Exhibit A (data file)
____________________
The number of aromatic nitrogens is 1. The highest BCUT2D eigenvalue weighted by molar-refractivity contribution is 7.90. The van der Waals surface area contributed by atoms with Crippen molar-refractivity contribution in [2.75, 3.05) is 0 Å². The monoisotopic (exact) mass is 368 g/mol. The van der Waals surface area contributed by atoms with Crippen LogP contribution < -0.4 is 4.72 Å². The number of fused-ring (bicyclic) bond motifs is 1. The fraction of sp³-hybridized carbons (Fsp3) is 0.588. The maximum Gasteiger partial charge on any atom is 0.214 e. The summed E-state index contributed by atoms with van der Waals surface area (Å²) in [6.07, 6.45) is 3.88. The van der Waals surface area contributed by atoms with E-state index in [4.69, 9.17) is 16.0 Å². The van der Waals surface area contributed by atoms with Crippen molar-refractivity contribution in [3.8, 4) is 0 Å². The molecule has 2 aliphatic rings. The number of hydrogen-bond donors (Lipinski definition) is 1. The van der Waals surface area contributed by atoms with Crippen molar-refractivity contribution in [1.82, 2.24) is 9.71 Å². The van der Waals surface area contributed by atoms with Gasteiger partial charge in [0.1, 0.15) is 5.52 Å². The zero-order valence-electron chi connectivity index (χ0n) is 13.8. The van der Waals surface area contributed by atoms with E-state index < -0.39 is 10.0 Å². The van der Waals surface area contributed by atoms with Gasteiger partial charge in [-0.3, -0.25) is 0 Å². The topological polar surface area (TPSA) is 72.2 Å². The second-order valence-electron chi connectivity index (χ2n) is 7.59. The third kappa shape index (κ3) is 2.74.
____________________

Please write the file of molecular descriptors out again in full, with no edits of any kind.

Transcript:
The number of aromatic nitrogens is 1. The highest BCUT2D eigenvalue weighted by molar-refractivity contribution is 7.90. The van der Waals surface area contributed by atoms with Crippen molar-refractivity contribution in [2.75, 3.05) is 0 Å². The monoisotopic (exact) mass is 368 g/mol. The van der Waals surface area contributed by atoms with Crippen LogP contribution < -0.4 is 4.72 Å². The number of fused-ring (bicyclic) bond motifs is 1. The fraction of sp³-hybridized carbons (Fsp3) is 0.588. The maximum Gasteiger partial charge on any atom is 0.214 e. The summed E-state index contributed by atoms with van der Waals surface area (Å²) in [6.07, 6.45) is 3.88. The van der Waals surface area contributed by atoms with E-state index in [4.69, 9.17) is 16.0 Å². The van der Waals surface area contributed by atoms with Crippen molar-refractivity contribution in [3.8, 4) is 0 Å². The molecule has 2 aliphatic rings. The number of hydrogen-bond donors (Lipinski definition) is 1. The van der Waals surface area contributed by atoms with Crippen molar-refractivity contribution in [1.82, 2.24) is 9.71 Å². The van der Waals surface area contributed by atoms with Gasteiger partial charge in [0.1, 0.15) is 5.52 Å². The zero-order valence-electron chi connectivity index (χ0n) is 13.8. The van der Waals surface area contributed by atoms with E-state index < -0.39 is 10.0 Å². The van der Waals surface area contributed by atoms with Gasteiger partial charge in [-0.3, -0.25) is 0 Å². The topological polar surface area (TPSA) is 72.2 Å². The second-order valence-electron chi connectivity index (χ2n) is 7.59. The third kappa shape index (κ3) is 2.74.